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Metatarsalgia Surgery - Operation Guide

Metatarsalgia Surgery

In most cases, metatarsalgia doesn’t need any surgical intervention; with rehabilitation, the foot should heal. However, in extreme cases, your podiatrist may recommend surgery to treat metatarsalgia. For example, if inflammation does not subside and there is severe pain, it may mean the metatarsal bones need to be restructured.

Thankfully, studies reveal about a 97% success rate with metatarsalgia surgery. But how do you know when surgery is necessary, and what’s the procedure of metatarsalgia surgery?

Is Surgery Necessary?

Surgery is the last resort in most metatarsalgia cases, as most patients can control and even eliminate their symptoms without surgical intervention. More so, the main factor in non-surgical treatment methods for metatarsalgia is footwear.

More often than not, switching to comfortable, well-fitting shoes with the proper support, and resting the feet will resolve ball of the foot pain.

However, when non-surgical management does not work, then surgery is recommended. A foot and ankle orthopaedic physician may need to perform a realignment of the metatarsal bones during metatarsalgia surgery.

Possible Risks and Complications

Metatarsalgia surgical operations do not always have a predictable outcome and they don’t always work.

The potential risks and complications following a metatarsalgia surgery include:

  • Prolonged Swelling – This can last for at least six months and can occur in 1 in 500 procedures.
  • Scarring – A metatarsalgia procedure may leave you with a thick or sensitive scar.
  • Irritation – The surgery typically involves internal fixation with screws and plates. They are not usually removed unless they cause a problem, which can occur in about 10% of cases.
  • Hematoma – There can be a painful collection of blood under the skin, increasing the risk of infections and requiring correction surgery.
  • Reaction to Painkillers – 1 in 50 patients reports a negative reaction to the post-operative painkillers used, such as codeine.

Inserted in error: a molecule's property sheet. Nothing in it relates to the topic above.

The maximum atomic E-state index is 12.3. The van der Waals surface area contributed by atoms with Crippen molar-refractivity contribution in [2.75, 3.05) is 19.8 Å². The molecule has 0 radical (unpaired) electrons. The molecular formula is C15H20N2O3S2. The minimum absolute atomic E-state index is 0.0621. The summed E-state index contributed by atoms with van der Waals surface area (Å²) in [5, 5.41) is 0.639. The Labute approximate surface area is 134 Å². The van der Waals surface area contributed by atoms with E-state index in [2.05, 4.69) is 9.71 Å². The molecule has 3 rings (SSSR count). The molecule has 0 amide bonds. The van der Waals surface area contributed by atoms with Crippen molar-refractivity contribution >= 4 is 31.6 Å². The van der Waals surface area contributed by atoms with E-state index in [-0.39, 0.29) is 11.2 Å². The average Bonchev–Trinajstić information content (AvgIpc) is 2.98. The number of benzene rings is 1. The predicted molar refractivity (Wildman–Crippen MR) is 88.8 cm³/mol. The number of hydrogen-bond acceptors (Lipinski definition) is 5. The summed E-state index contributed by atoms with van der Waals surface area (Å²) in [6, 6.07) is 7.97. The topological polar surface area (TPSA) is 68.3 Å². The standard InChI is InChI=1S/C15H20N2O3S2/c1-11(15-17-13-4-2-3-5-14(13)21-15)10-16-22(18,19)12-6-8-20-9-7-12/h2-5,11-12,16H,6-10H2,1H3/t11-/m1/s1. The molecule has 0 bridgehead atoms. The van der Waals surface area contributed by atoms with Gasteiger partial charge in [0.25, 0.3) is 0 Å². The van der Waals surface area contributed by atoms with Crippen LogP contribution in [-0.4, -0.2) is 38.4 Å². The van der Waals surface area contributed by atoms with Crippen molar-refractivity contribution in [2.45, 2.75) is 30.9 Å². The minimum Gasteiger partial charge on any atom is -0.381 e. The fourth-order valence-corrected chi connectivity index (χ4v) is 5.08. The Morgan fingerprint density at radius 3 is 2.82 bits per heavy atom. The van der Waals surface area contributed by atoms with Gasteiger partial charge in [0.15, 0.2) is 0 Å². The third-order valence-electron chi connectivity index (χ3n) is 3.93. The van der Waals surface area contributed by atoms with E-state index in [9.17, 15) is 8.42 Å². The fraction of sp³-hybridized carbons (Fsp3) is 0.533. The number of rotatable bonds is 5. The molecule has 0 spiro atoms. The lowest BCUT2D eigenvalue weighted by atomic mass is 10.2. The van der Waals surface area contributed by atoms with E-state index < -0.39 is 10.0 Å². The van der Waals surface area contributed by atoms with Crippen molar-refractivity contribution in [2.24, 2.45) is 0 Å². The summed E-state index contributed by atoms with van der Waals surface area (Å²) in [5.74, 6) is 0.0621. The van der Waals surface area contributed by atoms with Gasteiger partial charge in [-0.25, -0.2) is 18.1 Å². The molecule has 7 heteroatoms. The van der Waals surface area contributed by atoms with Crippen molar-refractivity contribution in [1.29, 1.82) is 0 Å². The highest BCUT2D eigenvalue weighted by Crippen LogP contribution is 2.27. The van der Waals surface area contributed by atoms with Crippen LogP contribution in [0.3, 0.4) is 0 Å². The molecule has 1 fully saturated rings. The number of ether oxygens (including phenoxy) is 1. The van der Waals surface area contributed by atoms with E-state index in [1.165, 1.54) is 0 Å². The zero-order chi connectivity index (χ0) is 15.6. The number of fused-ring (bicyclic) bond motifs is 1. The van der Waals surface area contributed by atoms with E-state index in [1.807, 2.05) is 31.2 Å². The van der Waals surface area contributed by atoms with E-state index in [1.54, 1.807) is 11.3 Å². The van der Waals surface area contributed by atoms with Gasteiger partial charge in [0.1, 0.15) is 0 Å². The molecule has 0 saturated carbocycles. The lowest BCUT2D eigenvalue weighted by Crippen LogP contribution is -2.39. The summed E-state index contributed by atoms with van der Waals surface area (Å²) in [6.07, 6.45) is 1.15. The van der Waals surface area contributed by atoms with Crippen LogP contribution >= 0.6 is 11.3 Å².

• Osteomyelitis – The procedure may cause an infection of the bone, which can lead to amputation in severe cases.
  • Blood Clot – 3 in 1,000 patients may experience deep vein thrombosis, where blood clot travels to the lung, resulting in a life-threatening condition.
  • Other complications in lesser surgeries include transferring skin lesions to an adjacent metatarsal head, scar contracture, continued pain, floating toe, and fracture.

The Surgery Procedure

Before starting any surgical procedure, you should be aware of the procedure – how to prepare for it, the types of operations available to you and what they involve.

Preparing for the Operation

Metatarsalgia surgery starts with pre-operative screening, which your healthcare provider will use to determine whether surgery is necessary or not. It's essential that you don’t withhold any part of your medical history and ask questions where necessary.

Using a clinical examination and the information you provide, your doctor will provide a diagnosis. They will examine your foot, conducting various tests to pinpoint the inflammation and damage points and provide the best possible treatment plan.

Also, they may decide to perform X-rays, an ultrasound or an MRI to diagnose disorders arising from any biochemical imbalance. Furthermore, you may be given diagnostic injections of a local anaesthetic to determine where exactly the pain is coming from.